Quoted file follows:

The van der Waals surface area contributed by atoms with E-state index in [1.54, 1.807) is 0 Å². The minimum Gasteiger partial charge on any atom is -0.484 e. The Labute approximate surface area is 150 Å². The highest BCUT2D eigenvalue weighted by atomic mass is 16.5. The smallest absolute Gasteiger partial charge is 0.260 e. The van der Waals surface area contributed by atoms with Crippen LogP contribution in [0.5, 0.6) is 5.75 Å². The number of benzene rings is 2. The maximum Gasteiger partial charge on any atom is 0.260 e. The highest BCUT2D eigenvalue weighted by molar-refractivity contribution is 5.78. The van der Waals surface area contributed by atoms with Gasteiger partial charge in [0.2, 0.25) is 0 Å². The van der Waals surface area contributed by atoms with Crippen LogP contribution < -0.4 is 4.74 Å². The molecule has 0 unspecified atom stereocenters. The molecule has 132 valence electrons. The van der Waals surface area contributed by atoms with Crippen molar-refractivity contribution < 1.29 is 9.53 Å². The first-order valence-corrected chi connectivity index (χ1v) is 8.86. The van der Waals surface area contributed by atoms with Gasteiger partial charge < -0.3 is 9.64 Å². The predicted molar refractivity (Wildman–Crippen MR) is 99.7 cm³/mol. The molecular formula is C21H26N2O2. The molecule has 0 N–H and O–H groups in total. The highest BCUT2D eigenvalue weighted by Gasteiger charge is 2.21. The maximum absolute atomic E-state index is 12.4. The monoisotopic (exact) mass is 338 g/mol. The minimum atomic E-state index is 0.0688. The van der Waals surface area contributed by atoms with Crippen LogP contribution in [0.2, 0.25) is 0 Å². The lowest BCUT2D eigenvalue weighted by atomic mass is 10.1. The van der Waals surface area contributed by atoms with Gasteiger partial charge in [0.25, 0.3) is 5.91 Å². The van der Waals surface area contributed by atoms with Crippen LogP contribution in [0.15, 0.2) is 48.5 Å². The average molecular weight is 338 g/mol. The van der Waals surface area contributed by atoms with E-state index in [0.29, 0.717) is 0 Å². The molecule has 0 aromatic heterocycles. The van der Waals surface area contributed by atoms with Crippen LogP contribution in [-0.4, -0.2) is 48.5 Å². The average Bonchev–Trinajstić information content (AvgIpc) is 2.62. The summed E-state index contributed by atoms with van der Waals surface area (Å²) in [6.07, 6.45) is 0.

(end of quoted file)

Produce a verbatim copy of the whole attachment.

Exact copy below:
The van der Waals surface area contributed by atoms with E-state index in [1.54, 1.807) is 0 Å². The minimum Gasteiger partial charge on any atom is -0.484 e. The Labute approximate surface area is 150 Å². The highest BCUT2D eigenvalue weighted by atomic mass is 16.5. The smallest absolute Gasteiger partial charge is 0.260 e. The van der Waals surface area contributed by atoms with Crippen LogP contribution in [0.5, 0.6) is 5.75 Å². The number of benzene rings is 2. The maximum Gasteiger partial charge on any atom is 0.260 e. The highest BCUT2D eigenvalue weighted by molar-refractivity contribution is 5.78. The van der Waals surface area contributed by atoms with Gasteiger partial charge in [0.2, 0.25) is 0 Å². The van der Waals surface area contributed by atoms with Crippen LogP contribution < -0.4 is 4.74 Å². The molecule has 0 unspecified atom stereocenters. The molecule has 132 valence electrons. The van der Waals surface area contributed by atoms with Crippen molar-refractivity contribution < 1.29 is 9.53 Å². The first-order valence-corrected chi connectivity index (χ1v) is 8.86. The van der Waals surface area contributed by atoms with Gasteiger partial charge < -0.3 is 9.64 Å². The predicted molar refractivity (Wildman–Crippen MR) is 99.7 cm³/mol. The molecular formula is C21H26N2O2. The molecule has 0 N–H and O–H groups in total. The highest BCUT2D eigenvalue weighted by Gasteiger charge is 2.21. The maximum absolute atomic E-state index is 12.4. The monoisotopic (exact) mass is 338 g/mol. The minimum atomic E-state index is 0.0688. The van der Waals surface area contributed by atoms with Crippen LogP contribution in [0.2, 0.25) is 0 Å². The lowest BCUT2D eigenvalue weighted by atomic mass is 10.1. The van der Waals surface area contributed by atoms with Gasteiger partial charge in [0.25, 0.3) is 5.91 Å². The van der Waals surface area contributed by atoms with Crippen LogP contribution in [0.15, 0.2) is 48.5 Å². The average molecular weight is 338 g/mol. The van der Waals surface area contributed by atoms with E-state index in [0.29, 0.717) is 0 Å². The molecule has 0 aromatic heterocycles. The van der Waals surface area contributed by atoms with Crippen LogP contribution in [-0.4, -0.2) is 48.5 Å². The average Bonchev–Trinajstić information content (AvgIpc) is 2.62. The summed E-state index contributed by atoms with van der Waals surface area (Å²) in [6.07, 6.45) is 0.